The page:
camera-trap monitoring. Twenty-four remote-triggered infrared cameras (Bushnell Trophy Cam, Bushnell Trophy Cam HD, and Moultrie M-990i) were deployed in widely dispersed locations throughout the paddocks to detect mouflon based on recent sightings, sign, and favorable habitat beginning in June 2014. Some cameras with wide fields of view were set to automatically record three images every 30 min. Other cameras were positioned in narrow natural corridors where animals would trigger the infrared sensor. Cameras with few or no detections were moved to more favorable locations to maximize the number of detections. Image and video data from each camera stored on Secure Digital cards were exchanged every 2–5 weeks and reviewed to tally the number, age, and sex of animals detected in images, when known. We calculated the total number of sheep per camera trap and trap night, although individual identification of sheep was not possible.
forward-looking infrared (FLIR). We used two different FLIR cameras: a FLIR Scout TS32r Pro and a FLIR Recon 3EO. Survey locations were identified during daylight hours and marked with a GPS. Locations were chosen based on evidence of recent activity and areas with a wide field of view. Surveyors could then return to locations at night and predawn hours to scan areas for mouflon. Animals could be detected with FLIR until approximately 2 hr after sunrise. Locations of detections were immediately reported to park staff. All monitoring activities were conducted in compliance with University of Hawai'i Institutional Animal Care and Use Committee Protocol 06-043.
Mouflon control in the Kahuku Paddocks began in 2004 and continued through February 2017. Staff worked a grand total of 10,487 hr over 310 days in this area, averaging 2–3 days per month. A grand total of 4,868 mouflon was removed over the 13-yr period. Control effort expended per mouflon removed (hours/removal) increased nearly 15-fold after 2013 (Figure 3). A total of 834 mouflon was removed during 4,320 hr of effort over 129 days within the enclosed unit after the fence was completed in 2012. Only 24 mouflon were removed with 363.5 hr of control effort in 2016. The last three known mouflon were removed on 21 February 2017.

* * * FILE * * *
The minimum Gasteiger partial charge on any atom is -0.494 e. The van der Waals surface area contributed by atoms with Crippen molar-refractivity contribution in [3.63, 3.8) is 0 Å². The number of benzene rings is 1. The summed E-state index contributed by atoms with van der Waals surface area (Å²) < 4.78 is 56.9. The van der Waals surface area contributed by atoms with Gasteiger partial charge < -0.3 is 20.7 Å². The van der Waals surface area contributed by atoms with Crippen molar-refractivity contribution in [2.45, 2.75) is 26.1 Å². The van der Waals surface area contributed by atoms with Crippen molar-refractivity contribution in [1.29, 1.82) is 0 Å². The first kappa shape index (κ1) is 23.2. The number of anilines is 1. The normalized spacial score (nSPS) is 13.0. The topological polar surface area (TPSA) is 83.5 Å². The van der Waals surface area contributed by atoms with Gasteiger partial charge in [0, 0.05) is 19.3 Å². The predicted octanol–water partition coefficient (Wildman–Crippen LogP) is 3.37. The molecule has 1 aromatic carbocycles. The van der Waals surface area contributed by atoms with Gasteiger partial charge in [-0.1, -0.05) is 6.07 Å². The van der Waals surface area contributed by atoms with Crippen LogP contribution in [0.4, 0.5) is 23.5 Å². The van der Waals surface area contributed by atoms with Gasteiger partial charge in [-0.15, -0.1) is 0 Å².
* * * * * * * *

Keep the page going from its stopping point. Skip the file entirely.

removals by method. Ground-based shooting was the primary method for removing mouflon (Table 1). Removals were conducted by staff only, by staff with dogs, and with assistance from volunteers. Volunteer assistance began in 2004 and concluded in 2012, primarily once a month, spanning a total of 126 days. Staff spent a total of 4,402 hr guiding volunteers, leading to the removal of 3,038 sheep. Staff accounted for 1,218 of those removals, and volunteers accounted for 1,820 removals. Staff averaged 0.69 ± 0.08 (SE) removals/hr over the 9-yr period. Removals made by volunteers were 8.0% more male-biased than those of staff alone (Table 2). Aerial shooting began in 2014 and continued through February 2017, yielding 261 removals and the highest removal rate of 3.22 mouflon per hour.
Baiting and trapping did not attract any mouflon or result in captures during 36 hr [End Page 430] of effort. The Judas technique also did not result in any removals; the collared ram was observed alone five times during the 63-day period before removal on 19 July 2016.
Two ground sweeps were conducted by field crews. The first sweep was on 10 November 2015 when eight staff, spaced approximately 50 m apart, swept 29.5 km of transects. The sweep was assisted by helicopter with a shooter and one NPS staff on the ground. No mouflon were seen during the sweep, but sign was detected on three of eight transects. During the second sweep, on 6 October 2016, a crew of 12 swept 56.9 km of transects on the eastern half of the unit. Staff was able to flush one ewe and remove the animal.